When you get into the accountability group, you start to live against the hedonistic values that modern society has built on and develop true core values.

Then, as your values grow, the group will validate those values, and you’ll start to live better together.

You’ll all achieve more – together.

The accountability group is the simplest way to get out of the self-indulgent realities of modern society and find your true tribe.

This will change your life.

5. You’ll Do Things That You Didn’t Think Were Possible

I love the story of Roger Bannister – the first man to run a 4-minute mile.

He did something that was at the time considered to be humanly impossible. He shocked the world, broke barriers, and changed people’s thoughts about running.

After Bannister did it, the 4-minute mile has slowly become something that’s not that remarkable in the distance running. The current world record in the mile is 3:43 – 17 seconds lower than what Bannister did.

This might not seem remarkable to you, but 17 seconds in a competitive sport like distance running is a lot of time. In 17 seconds, you could look away from the race, take a sip from your drink and a bite of your hot dog, and then look back to see Bannister finish if he was racing against today’s world record holder.

But at the time, what Bannister did was impossible.

Why? Because no one had done it before.

And how did Bannister run the first 4-minute mile?

He had a secret weapon – a pacemaker.

His pacemaker was Chris Brasher, a decorated runner in his own right, and Brasher is a big reason Bannister broke the record for the 4-minute mile.

On the day of the 4-minute mile attempt, Brasher ran ahead of Bannister for the first 2 minutes of the race – showing him just how fast he needed to reach his goal. After Brasher faded off, Bannister sped ahead and maintained the pace he needed to break the record.

The 4-minute was a carefully planned act of human collaboration, not merely a feat of speed and endurance. This is how pretty much all success works.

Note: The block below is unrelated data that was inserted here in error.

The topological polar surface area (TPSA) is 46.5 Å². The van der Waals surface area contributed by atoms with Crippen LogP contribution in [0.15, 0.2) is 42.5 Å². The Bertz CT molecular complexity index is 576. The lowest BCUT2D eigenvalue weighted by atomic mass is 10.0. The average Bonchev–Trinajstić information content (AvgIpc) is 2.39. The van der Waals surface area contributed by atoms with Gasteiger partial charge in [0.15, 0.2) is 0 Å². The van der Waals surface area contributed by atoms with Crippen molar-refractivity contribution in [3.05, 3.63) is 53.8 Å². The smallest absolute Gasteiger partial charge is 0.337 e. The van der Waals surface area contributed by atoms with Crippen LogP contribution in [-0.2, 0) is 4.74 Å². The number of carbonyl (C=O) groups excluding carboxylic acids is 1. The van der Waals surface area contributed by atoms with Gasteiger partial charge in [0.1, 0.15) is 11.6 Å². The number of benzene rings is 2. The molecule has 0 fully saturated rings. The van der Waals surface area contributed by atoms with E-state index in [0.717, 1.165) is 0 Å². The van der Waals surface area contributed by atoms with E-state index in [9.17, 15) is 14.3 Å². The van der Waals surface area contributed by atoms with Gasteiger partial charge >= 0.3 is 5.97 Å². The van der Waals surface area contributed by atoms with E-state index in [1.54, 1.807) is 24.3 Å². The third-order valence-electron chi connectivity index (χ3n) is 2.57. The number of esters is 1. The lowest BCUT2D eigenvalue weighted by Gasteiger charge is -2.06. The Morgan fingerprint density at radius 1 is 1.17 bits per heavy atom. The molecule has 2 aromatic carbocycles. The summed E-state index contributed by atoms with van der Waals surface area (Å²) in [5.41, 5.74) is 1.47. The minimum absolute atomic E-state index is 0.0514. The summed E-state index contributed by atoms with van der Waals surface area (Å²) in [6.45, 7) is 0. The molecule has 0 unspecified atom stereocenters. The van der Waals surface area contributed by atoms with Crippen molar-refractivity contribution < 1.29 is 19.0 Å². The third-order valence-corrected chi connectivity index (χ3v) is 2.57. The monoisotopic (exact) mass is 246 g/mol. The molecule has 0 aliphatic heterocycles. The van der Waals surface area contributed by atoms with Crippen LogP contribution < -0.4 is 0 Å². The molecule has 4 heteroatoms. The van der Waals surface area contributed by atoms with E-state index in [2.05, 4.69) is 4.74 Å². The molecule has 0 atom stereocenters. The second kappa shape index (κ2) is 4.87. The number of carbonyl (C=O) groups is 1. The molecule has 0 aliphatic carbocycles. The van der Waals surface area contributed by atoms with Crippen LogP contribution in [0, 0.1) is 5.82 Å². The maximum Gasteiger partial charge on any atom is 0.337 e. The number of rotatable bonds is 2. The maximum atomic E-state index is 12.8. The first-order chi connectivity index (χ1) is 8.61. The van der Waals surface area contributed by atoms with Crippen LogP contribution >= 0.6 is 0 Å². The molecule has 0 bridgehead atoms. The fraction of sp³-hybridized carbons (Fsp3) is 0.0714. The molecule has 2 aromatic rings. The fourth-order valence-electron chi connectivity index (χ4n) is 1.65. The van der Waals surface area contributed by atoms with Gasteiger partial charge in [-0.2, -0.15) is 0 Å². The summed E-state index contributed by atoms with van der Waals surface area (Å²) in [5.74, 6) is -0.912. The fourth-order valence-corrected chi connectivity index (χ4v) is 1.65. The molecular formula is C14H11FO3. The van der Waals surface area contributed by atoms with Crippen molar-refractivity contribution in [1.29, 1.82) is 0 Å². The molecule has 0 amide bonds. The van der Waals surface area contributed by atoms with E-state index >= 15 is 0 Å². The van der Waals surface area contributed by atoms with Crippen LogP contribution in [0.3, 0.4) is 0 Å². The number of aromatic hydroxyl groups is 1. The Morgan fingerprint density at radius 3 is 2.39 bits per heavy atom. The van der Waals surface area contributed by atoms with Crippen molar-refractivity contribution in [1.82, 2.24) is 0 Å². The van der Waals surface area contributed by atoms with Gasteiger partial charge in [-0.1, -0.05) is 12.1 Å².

Chris Brasher didn’t run a 4-minute mile that day (or ever, by my research), but he supported and worked with Bannister and enabled him to achieve his biggest goals.

This is the power of accountability groups. This is the power of teamwork.

6. You’ll Become Free to Fail

Did you know that astronaut Buzz Aldrin became so depressed after the moon landing that he couldn’t get out of bed?

The reason? Buzz was a perfectionist who became isolated by his success.

He felt like a fraud because he thought he was the only one who knew about how he wasn’t special. Buzz was just a regular guy who’d done extraordinary things, and he let it get to his head.

A lot of people do this.

You and I and Buzz Aldrin are all the same, he just had some different life experiences that made him an astronaut.

Buzz still felt fear, he still got anxious, and he still struggled every single day to do the things that he needed to do.

He didn’t get past his depression until he found community.

See, an accountability group doesn’t just help you stay focused, and it also helps you become free from perfectionism.

And how does a support group help you overcome perfectionism?

It dismantles your ego through the community.

The more success we experience, the more we want to be perfect. We develop standards for ourselves that are ridiculous, and we force ourselves to uphold them. We think that if we slip, the world will come crashing down.

At least, this is what your ego tells you.

When you get into an accountability group, you’ll notice that the other people in your group are just as imperfect as you are. You’ll realize you are not alone in your inability to be perfect.

When you do this, you’ll become free to fail again, and all growth and success happen when you’re free to fail.

7. You’ll Learn Crucial Problem-Solving Skills

Most of the time, we don’t achieve our goals and improve in the way we want to because we do not have the skills.

It’s not your fault – you don’t know what to do.

The first time I baked a pizza, for example, I left it in for too long, and it came out burnt. The cheese was black.

I, being the perfectionist I am, could have gotten mad and decided to quit baking forever after this, but instead, I decided to consult a friend about the optimal baking time for pizza dough.

See, I didn’t know the appropriate cooking time and didn’t read enough beforehand.

A lack of knowledge when beginning an endeavor is not your fault, but it is your responsibility to fix that lack of knowledge. It’s your responsibility to learn.

The accountability group gives you like-minded people who also want to learn. People who want the same things you want.

As you work with the support group, you start to learn new ways of thinking and interacting with the problems that for so long have held you back. You learn how to view your problems not as roadblocks that stop you, but as obstacles that you can maneuver through and around.

The research doesn’t lie – problem-solving is easier when you’re in a group.

An accountability group helps you stay consistent and solve problems, not only when times are good but also (especially) when times are tough.


An accountability group can change your life.

It’s changed the lives of many of the men in my life and my life.

Working together is the key to building a better version of yourself, reaching your long-term goals, and ultimately becoming happier.

A good life requires good people around you, and being a part of an accountability group is a great way to find those good people.